Here is like walking into the biggest engineering firm workshop imaginable and everyone is really friendly and incredibly helpful - there's got to be millennia worth of knowledge and experience here and it's shared and given so openly.

    I'm still amazed at how much help and assistance I received.

    Restores your faith in humanity

  5. #50
    Join Date
    Sep 2008
    Location
    Narrabeen, Sydney NSW Australia
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    157

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    Quote Originally Posted by getshafted400 View Post
    trying to source a 41.6mm leather cup washer may very well be yak shaving not something that is in high demand.
    leather cup washer.jpg could probably make one but am wondering if just stacking 3 to 6 round flat leather washers (dependant on leather thickness) would achieve much the same thing. The leather connects to the rod with a large flat washer top and bottom and the leather swells to create the seal. Flat is far easier to make than cup, what do you all think ?????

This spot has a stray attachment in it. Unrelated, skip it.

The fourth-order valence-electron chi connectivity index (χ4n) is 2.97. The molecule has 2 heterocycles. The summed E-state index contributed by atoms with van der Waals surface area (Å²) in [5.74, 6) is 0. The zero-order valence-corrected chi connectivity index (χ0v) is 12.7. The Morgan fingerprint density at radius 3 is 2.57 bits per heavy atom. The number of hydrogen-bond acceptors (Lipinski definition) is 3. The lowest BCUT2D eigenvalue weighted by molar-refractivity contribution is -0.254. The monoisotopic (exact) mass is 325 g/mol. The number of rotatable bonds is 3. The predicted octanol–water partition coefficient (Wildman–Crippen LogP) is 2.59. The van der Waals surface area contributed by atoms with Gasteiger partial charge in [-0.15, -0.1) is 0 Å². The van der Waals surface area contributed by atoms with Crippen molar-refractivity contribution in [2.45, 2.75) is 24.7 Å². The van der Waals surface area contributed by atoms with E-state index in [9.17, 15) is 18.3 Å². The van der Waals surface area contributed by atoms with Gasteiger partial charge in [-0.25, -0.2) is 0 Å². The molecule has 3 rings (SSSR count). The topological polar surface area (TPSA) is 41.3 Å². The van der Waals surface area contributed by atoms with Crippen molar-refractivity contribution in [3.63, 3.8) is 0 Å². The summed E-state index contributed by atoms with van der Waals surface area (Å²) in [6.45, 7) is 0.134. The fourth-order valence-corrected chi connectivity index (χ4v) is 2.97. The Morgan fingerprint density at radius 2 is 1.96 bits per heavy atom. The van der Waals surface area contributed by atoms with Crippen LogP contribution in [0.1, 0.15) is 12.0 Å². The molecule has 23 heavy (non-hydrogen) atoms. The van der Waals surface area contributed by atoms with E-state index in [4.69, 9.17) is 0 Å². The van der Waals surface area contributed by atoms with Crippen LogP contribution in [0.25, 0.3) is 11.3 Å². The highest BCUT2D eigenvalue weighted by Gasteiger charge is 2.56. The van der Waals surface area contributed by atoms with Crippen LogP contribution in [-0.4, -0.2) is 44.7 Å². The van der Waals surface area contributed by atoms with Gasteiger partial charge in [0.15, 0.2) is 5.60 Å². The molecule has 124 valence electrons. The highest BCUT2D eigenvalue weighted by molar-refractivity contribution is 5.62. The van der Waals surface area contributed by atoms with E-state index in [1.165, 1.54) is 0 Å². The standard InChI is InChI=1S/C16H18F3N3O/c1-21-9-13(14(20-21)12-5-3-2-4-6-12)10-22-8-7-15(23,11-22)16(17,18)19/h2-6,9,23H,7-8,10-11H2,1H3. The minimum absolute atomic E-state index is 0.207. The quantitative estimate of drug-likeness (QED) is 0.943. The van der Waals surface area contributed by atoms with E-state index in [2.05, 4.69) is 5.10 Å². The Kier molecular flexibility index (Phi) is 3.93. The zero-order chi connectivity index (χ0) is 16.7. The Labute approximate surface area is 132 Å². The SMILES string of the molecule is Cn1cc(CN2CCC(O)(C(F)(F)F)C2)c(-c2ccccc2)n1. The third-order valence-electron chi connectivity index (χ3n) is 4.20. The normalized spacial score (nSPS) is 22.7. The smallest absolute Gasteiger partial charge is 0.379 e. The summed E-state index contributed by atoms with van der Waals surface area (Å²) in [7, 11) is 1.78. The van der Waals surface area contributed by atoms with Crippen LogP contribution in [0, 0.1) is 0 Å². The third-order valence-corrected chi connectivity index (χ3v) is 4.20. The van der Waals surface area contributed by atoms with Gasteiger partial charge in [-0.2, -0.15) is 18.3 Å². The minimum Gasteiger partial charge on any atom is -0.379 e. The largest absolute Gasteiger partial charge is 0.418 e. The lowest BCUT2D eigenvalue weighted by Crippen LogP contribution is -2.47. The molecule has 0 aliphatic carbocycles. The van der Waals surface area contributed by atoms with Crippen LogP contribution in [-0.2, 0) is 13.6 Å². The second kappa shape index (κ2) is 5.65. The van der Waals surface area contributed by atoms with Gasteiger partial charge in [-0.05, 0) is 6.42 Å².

You could probably achieve a result with a few flat leather washers - got any belts in the wardrobe you've grown out of, or a quick trip to the op shop?

  6. #51
    Join Date
    Nov 2008
    Location
    North Brisbane. Qld. Australia
    Age
    70
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    1,538

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    Is 1 5/8" close enough? Not cheap though.

    https://www.southernpumping.com.au/p...r-pump-buckets
    Nev.

  7. #52
    Join Date
    Aug 2010
    Location
    Toorloo Arm, VIC
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    39
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    1,323

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    Quote Originally Posted by getshafted400 View Post
    trying to source a 41.6mm leather cup washer may very well be yak shaving not something that is in high demand.
    leather cup washer.jpg could probably make one but am wondering if just stacking 3 to 6 round flat leather washers (dependant on leather thickness) would achieve much the same thing. The leather connects to the rod with a large flat washer top and bottom and the leather swells to create the seal. Flat is far easier to make than cup, what do you all think ?????